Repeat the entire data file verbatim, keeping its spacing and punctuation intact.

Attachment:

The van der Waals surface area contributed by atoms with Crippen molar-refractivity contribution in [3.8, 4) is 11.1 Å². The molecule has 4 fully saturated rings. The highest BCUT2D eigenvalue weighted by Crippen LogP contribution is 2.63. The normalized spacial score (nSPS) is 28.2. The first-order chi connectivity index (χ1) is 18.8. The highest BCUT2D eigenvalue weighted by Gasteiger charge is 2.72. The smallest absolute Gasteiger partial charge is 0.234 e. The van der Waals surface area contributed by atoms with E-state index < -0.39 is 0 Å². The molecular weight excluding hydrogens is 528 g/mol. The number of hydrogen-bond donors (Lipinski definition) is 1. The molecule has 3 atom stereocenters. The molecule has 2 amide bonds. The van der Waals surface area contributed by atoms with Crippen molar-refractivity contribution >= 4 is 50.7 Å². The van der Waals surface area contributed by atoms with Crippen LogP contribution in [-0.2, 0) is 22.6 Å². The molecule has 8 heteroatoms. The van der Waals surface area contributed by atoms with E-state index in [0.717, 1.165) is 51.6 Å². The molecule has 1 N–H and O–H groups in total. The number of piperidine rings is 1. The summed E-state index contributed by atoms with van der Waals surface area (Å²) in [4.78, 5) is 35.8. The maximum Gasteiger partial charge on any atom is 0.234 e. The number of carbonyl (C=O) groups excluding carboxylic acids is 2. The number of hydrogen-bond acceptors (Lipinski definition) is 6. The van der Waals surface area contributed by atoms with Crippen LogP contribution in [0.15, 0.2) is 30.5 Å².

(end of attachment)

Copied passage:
The van der Waals surface area contributed by atoms with Crippen molar-refractivity contribution in [3.8, 4) is 11.1 Å². The molecule has 4 fully saturated rings. The highest BCUT2D eigenvalue weighted by Crippen LogP contribution is 2.63. The normalized spacial score (nSPS) is 28.2. The first-order chi connectivity index (χ1) is 18.8. The highest BCUT2D eigenvalue weighted by Gasteiger charge is 2.72. The smallest absolute Gasteiger partial charge is 0.234 e. The van der Waals surface area contributed by atoms with E-state index < -0.39 is 0 Å². The molecular weight excluding hydrogens is 528 g/mol. The number of hydrogen-bond donors (Lipinski definition) is 1. The molecule has 3 atom stereocenters. The molecule has 2 amide bonds. The van der Waals surface area contributed by atoms with Crippen molar-refractivity contribution >= 4 is 50.7 Å². The van der Waals surface area contributed by atoms with Crippen LogP contribution in [-0.2, 0) is 22.6 Å². The molecule has 8 heteroatoms. The van der Waals surface area contributed by atoms with E-state index in [0.717, 1.165) is 51.6 Å². The molecule has 1 N–H and O–H groups in total. The number of piperidine rings is 1. The summed E-state index contributed by atoms with van der Waals surface area (Å²) in [4.78, 5) is 35.8. The maximum Gasteiger partial charge on any atom is 0.234 e. The number of carbonyl (C=O) groups excluding carboxylic acids is 2. The number of hydrogen-bond acceptors (Lipinski definition) is 6. The van der Waals surface area contributed by atoms with Crippen LogP contribution in [0.15, 0.2) is 30.5 Å².